PMCID: PMC4186813  PMID: 25286309
7.  Distinct polymicrobial populations in a chronic foot ulcer with implications for diagnostics and anti-infective therapy 
BMC Research Notes  2014;7:196.
Polymicrobial infections caused by combinations of different bacteria are being detected with an increasing frequency. The evidence of such complex infections is being revealed through the use of novel molecular and culture-independent methods. Considerable progress has been made in the last decade regarding the diagnostic application of such molecular techniques. In particular, 16S rDNA-based sequencing and even metagenomic analyses have been successfully used to study the microbial diversity in ecosystems and human microbiota. Here, we utilized denaturing high-performance liquid chromatography (DHPLC) as a diagnostic tool for identifying different bacterial species in complex clinical samples of a patient with a chronic foot ulcer.
Case presentation
A 45-year-old female suffered from a chronic 5x5cm large plantar ulcer located in the posterior calcaneal area with subcutaneous tissue infection and osteomyelitis. The chronic ulcer developed over a period of 8 years. Culture and DHPLC revealed a distinct and location-dependent polymicrobial infection of the ulcer. The analysis of a superficial biopsy revealed a mixture of Staphylococcus aureus, Proteus vulgaris, and Fusobacterium nucleatum, whereas the tissue-deep biopsy harbored a mixture of four different bacterial species, namely Gemella morbillorum, Porphyromonas asaccharolytica, Bacteroides fragilis, and Arcanobacterium haemolyticum.
This clinical case highlights the difficulties in assessing polymicrobial infections where a mixture of fastidious, rapid and slow growing bacteria as well as anaerobes exists as structured communities within the tissue architecture of chronic wound infections. The diagnosis of this multilayered polymicrobial infection led to a microbe-adapted antibiotic therapy, targeting the polymicrobial nature of this infection in addition to a standard local wound treatment. However, a complete wound closure could not be achieved due to the long-lasting extensive destruction of tissue.
PMCID: PMC3974921  PMID: 24679105
Polymicrobial infection; Foot ulcer; Microbiome; Gemella morbillorum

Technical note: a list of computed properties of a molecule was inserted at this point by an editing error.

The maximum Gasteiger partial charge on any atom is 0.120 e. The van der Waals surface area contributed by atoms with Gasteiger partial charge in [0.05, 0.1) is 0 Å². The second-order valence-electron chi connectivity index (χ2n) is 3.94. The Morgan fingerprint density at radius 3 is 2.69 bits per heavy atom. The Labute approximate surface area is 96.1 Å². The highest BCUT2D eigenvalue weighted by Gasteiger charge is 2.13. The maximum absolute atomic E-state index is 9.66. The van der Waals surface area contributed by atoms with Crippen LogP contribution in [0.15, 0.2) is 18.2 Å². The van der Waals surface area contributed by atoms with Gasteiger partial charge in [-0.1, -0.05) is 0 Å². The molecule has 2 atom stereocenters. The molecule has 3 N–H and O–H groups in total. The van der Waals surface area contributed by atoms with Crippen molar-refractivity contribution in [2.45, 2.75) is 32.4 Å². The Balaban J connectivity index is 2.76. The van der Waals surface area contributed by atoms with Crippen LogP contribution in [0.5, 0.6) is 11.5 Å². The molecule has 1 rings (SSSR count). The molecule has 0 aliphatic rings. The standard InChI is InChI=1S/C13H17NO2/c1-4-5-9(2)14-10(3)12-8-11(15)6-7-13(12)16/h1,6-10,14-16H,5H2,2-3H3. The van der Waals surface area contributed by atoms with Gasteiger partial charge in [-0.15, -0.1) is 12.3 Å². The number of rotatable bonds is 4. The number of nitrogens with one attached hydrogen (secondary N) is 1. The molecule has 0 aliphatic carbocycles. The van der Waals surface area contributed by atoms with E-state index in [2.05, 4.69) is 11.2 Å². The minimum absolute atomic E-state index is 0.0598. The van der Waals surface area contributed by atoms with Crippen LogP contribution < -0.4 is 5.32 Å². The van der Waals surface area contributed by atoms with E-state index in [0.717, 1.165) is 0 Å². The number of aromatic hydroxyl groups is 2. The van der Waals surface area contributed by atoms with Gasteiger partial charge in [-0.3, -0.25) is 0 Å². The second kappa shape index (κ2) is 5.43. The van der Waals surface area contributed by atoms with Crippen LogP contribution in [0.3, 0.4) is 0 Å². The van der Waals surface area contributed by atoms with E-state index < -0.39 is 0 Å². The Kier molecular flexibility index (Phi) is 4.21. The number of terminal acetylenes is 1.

8.  Comparison of Widely Used Listeria monocytogenes Strains EGD, 10403S, and EGD-e Highlights Genomic Differences Underlying Variations in Pathogenicity 
mBio  2014;5(2):e00969-14.
For nearly 3 decades, listeriologists and immunologists have used mainly three strains of the same serovar (1/2a) to analyze the virulence of the bacterial pathogen Listeria monocytogenes. The genomes of two of these strains, EGD-e and 10403S, were released in 2001 and 2008, respectively. Here we report the genome sequence of the third reference strain, EGD, and extensive genomic and phenotypic comparisons of the three strains. Strikingly, EGD-e is genetically highly distinct from EGD (29,016 single nucleotide polymorphisms [SNPs]) and 10403S (30,296 SNPs), and is more related to serovar 1/2c than 1/2a strains. We also found that while EGD and 10403S strains are genetically very close (317 SNPs), EGD has a point mutation in the transcriptional regulator PrfA (PrfA*), leading to constitutive expression of several major virulence genes. We generated an EGD-e PrfA* mutant and showed that EGD behaves like this strain in vitro, with slower growth in broth and higher invasiveness in human cells than those of EGD-e and 10403S. In contrast, bacterial counts in blood, liver, and spleen during infection in mice revealed that EGD and 10403S are less virulent than EGD-e, which is itself less virulent than EGD-e PrfA*. Thus, constitutive expression of PrfA-regulated virulence genes does not appear to provide a significant advantage to the EGD strain during infection in vivo, highlighting the fact that in vitro invasion assays are not sufficient for evaluating the pathogenic potential of L. monocytogenes strains. Together, our results pave the way for deciphering unexplained differences or discrepancies in experiments using different L. monocytogenes strains.